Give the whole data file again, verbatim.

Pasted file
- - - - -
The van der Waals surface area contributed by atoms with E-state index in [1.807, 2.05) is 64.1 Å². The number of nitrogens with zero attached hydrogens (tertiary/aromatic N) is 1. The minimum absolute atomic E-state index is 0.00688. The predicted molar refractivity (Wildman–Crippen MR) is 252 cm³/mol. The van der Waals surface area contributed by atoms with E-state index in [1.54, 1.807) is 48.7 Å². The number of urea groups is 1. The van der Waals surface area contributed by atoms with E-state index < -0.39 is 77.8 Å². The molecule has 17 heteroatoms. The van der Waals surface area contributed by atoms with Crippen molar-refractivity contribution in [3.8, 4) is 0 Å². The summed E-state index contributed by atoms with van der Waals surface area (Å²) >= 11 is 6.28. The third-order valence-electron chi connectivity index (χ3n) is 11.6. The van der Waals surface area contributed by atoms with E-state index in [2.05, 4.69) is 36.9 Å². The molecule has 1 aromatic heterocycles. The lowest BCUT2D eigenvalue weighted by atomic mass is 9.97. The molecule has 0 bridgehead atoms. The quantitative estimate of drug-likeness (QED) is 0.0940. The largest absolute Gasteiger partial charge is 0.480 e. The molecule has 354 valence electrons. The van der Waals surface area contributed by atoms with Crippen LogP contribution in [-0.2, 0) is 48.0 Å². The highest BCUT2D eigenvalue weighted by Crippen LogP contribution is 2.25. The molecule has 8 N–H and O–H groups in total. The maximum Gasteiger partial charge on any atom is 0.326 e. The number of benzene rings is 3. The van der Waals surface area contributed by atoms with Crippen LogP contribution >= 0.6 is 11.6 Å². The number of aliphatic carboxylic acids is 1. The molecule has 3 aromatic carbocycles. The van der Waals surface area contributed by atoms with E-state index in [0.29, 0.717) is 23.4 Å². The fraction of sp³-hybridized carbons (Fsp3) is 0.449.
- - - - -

The van der Waals surface area contributed by atoms with E-state index in [1.807, 2.05) is 64.1 Å². The number of nitrogens with zero attached hydrogens (tertiary/aromatic N) is 1. The minimum absolute atomic E-state index is 0.00688. The predicted molar refractivity (Wildman–Crippen MR) is 252 cm³/mol. The van der Waals surface area contributed by atoms with E-state index in [1.54, 1.807) is 48.7 Å². The number of urea groups is 1. The van der Waals surface area contributed by atoms with E-state index < -0.39 is 77.8 Å². The molecule has 17 heteroatoms. The van der Waals surface area contributed by atoms with Crippen molar-refractivity contribution in [3.8, 4) is 0 Å². The summed E-state index contributed by atoms with van der Waals surface area (Å²) >= 11 is 6.28. The third-order valence-electron chi connectivity index (χ3n) is 11.6. The van der Waals surface area contributed by atoms with E-state index in [2.05, 4.69) is 36.9 Å². The molecule has 1 aromatic heterocycles. The lowest BCUT2D eigenvalue weighted by atomic mass is 9.97. The molecule has 0 bridgehead atoms. The quantitative estimate of drug-likeness (QED) is 0.0940. The largest absolute Gasteiger partial charge is 0.480 e. The molecule has 354 valence electrons. The van der Waals surface area contributed by atoms with Crippen LogP contribution in [-0.2, 0) is 48.0 Å². The highest BCUT2D eigenvalue weighted by Crippen LogP contribution is 2.25. The molecule has 8 N–H and O–H groups in total. The maximum Gasteiger partial charge on any atom is 0.326 e. The number of benzene rings is 3. The van der Waals surface area contributed by atoms with Crippen LogP contribution >= 0.6 is 11.6 Å². The number of aliphatic carboxylic acids is 1. The molecule has 3 aromatic carbocycles. The van der Waals surface area contributed by atoms with E-state index in [0.29, 0.717) is 23.4 Å². The fraction of sp³-hybridized carbons (Fsp3) is 0.449.